Senate Confirmation Hearings on the Appointment of Sandra...
00:24:47 - 00:30:01
Senate Judiciary Committee hearings on nomination of Sandra Day O'Connor for Supreme Court justice. Senator Howard Metzenbaum (D-OH) continues questioning.
(TOPIC: MORE LITIGATION IN STATE COURTS)
Senator METZENBAUM. You mention the matter of the State courts. Actually you also suggest that more litigation ought to be in the State courts rather than just full access to the Federal courts. But actually State courts really have had more experience in the constitutional issues where criminal matters were involved, and much less experience with respect to civil constitutional claims, which are the subject of all section 1983 civil rights cases and other Federal question cases. You would agree with that, would you not?
Judge O'CONNOR. Yes; I would agree generally that the expertise of the State courts in the constitutional area, while not exclusively confined to criminal cases, has been primarily in terms of numbers in that area. I think that the State courts have developed a pretty good capacity to deal with those questions, and I see no reason why that capacity could not be extended to other areas as well.
Senator METZENBAUM. In view of your desire to shift Federal question and section 1983 cases to the State courts and to rely on the State legislatures as indicated by your response to the Judiciary Committee questionnaire, would you disagree with this statement by Justice Stewart speaking for a unanimous Court in Mitchum v. Foster in 1972 that, "the very purpose of section 1983 was to interpose the Federal courts between the States and the people as guardians of the people's Federal rights to protect the people from unconstitutional actions under color of State law whether that action be executive, legislative, or judicial"? Obviously, he is saying that we need to have that Federal right and the right to go into the Federal court because in many instances the denial of rights occurred not alone at the executive level, not alone at the legislative level, but also at the judicial level. If you force those cases back into the judicial level, then how does the litigant get a chance to protect his or her civil rights?
Judge O'CONNOR. Senator Metzenbaum, I do not disagree at all with the statement that you read. The framework of review could of course encompass making an initial presentation of one's case at the State level in any given situation, and if it were believed that a Federal right had been violated and that it was not adequately vindicated at the State level then to pursue the remedy further through the Federal courts. That certainly is a possibility, it strikes me.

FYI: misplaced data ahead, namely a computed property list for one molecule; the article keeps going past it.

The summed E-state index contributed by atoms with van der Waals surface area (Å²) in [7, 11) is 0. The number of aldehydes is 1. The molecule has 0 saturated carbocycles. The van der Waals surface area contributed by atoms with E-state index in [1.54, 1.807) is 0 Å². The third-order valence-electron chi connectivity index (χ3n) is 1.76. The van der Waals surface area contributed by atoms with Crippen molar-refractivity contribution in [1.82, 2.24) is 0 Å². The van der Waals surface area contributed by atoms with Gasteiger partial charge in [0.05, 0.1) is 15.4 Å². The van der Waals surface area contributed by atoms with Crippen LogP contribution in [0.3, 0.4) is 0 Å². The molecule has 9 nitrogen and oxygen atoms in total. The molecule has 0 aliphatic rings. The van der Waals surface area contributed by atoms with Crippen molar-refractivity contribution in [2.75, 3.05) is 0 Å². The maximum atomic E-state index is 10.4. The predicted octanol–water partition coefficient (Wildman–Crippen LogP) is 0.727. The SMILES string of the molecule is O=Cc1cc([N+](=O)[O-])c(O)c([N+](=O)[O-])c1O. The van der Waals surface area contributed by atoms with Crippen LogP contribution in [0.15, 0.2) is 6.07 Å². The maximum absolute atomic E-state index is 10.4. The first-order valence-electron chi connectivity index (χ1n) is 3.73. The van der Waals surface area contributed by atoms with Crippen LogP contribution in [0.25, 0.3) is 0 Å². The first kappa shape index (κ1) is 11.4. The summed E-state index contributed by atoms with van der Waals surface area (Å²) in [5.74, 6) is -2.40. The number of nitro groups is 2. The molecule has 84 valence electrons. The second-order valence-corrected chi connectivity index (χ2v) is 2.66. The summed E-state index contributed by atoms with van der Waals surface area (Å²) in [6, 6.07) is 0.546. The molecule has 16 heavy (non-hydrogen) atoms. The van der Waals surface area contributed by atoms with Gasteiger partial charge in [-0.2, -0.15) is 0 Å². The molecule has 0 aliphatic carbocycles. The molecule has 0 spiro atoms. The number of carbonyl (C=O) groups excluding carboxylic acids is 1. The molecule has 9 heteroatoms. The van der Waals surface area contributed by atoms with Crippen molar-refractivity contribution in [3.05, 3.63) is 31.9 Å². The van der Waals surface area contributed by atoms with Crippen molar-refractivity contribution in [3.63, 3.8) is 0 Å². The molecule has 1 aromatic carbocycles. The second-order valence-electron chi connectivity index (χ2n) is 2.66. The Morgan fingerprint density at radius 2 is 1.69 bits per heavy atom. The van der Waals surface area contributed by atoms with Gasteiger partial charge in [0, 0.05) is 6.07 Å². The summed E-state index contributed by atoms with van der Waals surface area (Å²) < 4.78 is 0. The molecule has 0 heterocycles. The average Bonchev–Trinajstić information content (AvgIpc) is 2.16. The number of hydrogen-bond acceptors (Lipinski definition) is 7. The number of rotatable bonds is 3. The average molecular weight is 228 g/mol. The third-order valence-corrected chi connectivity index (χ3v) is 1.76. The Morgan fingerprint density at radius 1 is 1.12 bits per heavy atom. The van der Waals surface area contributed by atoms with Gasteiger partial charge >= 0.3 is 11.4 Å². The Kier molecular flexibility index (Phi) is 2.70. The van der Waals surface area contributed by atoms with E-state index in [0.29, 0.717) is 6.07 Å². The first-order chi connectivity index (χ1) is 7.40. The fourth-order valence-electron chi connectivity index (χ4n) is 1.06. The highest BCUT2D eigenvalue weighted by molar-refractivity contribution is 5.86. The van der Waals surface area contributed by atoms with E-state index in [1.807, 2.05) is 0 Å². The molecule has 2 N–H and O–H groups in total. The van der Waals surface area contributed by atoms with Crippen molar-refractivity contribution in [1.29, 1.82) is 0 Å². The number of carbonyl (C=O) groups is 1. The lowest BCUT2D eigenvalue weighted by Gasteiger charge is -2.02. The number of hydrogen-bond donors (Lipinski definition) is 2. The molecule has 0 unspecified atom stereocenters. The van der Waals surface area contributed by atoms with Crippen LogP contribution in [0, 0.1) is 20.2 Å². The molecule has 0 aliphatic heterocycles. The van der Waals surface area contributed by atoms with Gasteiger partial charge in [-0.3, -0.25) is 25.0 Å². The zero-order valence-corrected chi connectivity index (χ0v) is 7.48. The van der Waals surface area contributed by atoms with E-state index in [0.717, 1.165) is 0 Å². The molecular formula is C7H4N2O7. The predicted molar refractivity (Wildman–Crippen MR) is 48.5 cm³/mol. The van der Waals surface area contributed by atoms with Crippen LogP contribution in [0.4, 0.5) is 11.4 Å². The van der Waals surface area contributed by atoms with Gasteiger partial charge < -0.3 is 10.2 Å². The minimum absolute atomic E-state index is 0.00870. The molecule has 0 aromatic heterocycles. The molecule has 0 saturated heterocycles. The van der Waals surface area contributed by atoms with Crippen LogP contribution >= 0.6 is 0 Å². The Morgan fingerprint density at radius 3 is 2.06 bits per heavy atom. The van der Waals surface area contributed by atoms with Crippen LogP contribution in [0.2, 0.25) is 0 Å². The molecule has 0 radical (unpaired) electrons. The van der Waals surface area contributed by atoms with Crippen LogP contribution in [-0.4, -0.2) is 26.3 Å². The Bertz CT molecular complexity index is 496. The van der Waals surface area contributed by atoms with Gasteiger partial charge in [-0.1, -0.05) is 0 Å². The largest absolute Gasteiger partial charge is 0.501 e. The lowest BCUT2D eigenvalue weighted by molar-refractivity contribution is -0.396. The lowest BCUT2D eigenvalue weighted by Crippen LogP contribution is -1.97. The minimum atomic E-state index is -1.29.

Senator METZENBAUM. I am not sure I follow that. If you cannot get your rights litigated and the court has ruled against you in the State court, are you suggesting that you could relitigate the issue in the Federal courts?
Judge O'CONNOR. I am suggesting, Senator Metzenbaum, that to the extent that one is in a Federal court and believes that the result on an issue of Federal law was erroneously received or determined one can raise that issue then in the Federal court.
Senator METZENBAUM. Do you not think res judicata would prevail to cause the Federal court to dispose of that matter rather summarily on the basis that the case had been decided and the constitutional issue had been raised in State court?
Judge O'CONNOR. Senator Metzenbaum, not if you are appealing from that very matter of course res judicata is not attached. If you are pursuing your remedy in Federal court, and you feel an error has been made, and you then go to the Federal court for review, no, you are not precluded from doing that. If on the other hand you had litigated your case, and dropped it, and had taken no appeal or petition for review in the Federal system, and then tried to pursue it again, yes, then you would have a res judicata problem.
Senator METZENBAUM. If you had litigated the issue in the State court, and the State has ruled that you had no Federal right or constitutional right, and you do not appeal, and then you file suit anew in the Federal court, is it not entirely probable or logical that defense counsel would immediately file a motion to dismiss on the basis of res judicata?
Judge O'CONNOR. Yes, Senator Metzenbaum, if you do not pursue your immediately available remedies within the Federal system and let it be terminated at the State level. Yes, of course, you are thereafter precluded.